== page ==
“Sorry,” I intervened.  “I didn’t want any sugar.”

     “But you asked for regular.  That means with sugar.”  I thought “regular” meant caffeinated.  Who would have guessed that assumed it included the amount of sweetening needed to bake a cake.  I might as well have asked for a cup if diabetes.

     I was tempted to ask, “since when?” but that would have meant running the risk of her replying “Since 1973.”  And then I really would have sounded like a jackass.  She was nice enough to replace it and slide the new cup over adding it was a hot coffee with cream, not milk.

    With that in hand, I was more than equipped to assist my sister in the shopping to keep us from running out of some of the basics.  It’s always such a shock to go around the supermarket in America and try and understand how it is possible for things to cost much.  It’s no wonder people eat out so often.  It’s more economical.  Nowhere is this more evident than at the greengrocer section where fruit and vegetables go for ungodly sums.  You might see something like peaches, a typically summer special, for $2,99…a pound.   Multiply that by 2.2 and you get $6.60 per kilo.  In Spain, it might cost as low as $2.00.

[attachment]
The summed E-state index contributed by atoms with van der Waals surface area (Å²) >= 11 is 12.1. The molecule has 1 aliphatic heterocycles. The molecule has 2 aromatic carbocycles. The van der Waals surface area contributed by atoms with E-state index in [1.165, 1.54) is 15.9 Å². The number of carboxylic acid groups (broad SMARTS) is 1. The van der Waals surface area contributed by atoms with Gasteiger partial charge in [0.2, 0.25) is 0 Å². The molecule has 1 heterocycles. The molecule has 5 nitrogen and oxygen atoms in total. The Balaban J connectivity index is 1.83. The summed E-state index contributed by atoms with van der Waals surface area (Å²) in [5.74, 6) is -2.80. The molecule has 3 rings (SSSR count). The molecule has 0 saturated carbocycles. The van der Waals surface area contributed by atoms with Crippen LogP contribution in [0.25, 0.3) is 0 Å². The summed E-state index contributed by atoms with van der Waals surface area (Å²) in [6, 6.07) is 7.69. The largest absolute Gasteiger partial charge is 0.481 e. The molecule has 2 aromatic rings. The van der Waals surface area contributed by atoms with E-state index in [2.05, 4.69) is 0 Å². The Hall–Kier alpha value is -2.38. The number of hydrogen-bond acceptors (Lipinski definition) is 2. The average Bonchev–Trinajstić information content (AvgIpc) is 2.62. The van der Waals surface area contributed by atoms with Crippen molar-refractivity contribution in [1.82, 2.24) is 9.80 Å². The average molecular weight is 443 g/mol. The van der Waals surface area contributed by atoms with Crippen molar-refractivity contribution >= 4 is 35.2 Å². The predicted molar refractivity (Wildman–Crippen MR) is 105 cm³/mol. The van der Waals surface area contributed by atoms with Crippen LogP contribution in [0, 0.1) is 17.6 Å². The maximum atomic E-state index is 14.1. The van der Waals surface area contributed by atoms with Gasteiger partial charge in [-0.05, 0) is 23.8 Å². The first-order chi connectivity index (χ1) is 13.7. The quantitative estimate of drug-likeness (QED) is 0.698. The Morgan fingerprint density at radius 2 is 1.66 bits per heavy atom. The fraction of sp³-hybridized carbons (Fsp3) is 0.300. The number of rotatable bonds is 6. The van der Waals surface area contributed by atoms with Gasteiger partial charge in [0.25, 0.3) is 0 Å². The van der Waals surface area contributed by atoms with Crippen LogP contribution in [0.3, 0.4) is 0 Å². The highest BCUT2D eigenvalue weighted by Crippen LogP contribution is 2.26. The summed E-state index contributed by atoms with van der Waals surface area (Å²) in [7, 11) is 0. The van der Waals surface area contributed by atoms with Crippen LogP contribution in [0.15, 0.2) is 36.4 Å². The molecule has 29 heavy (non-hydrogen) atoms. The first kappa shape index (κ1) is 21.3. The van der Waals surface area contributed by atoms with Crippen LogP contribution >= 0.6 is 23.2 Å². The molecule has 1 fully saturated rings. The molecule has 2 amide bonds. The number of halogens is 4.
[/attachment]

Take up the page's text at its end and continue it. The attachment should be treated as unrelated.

Just about the only thing that seems reasonable to me is lobster.  You can get it for half the price than in Spain.  The downside is you have to dump the critter in the water yourself.  When it’s still alive.  Woody Allen immortalized this process in Annie Hall, and we all got a good laugh out of it, though the scene has aged somewhat since the mid-70s.  He and Dian Keaton screamed and squirmed and squawked their way around the kitchen as the frightened New Yorker struggled to find the guts to put the animals out of their misery.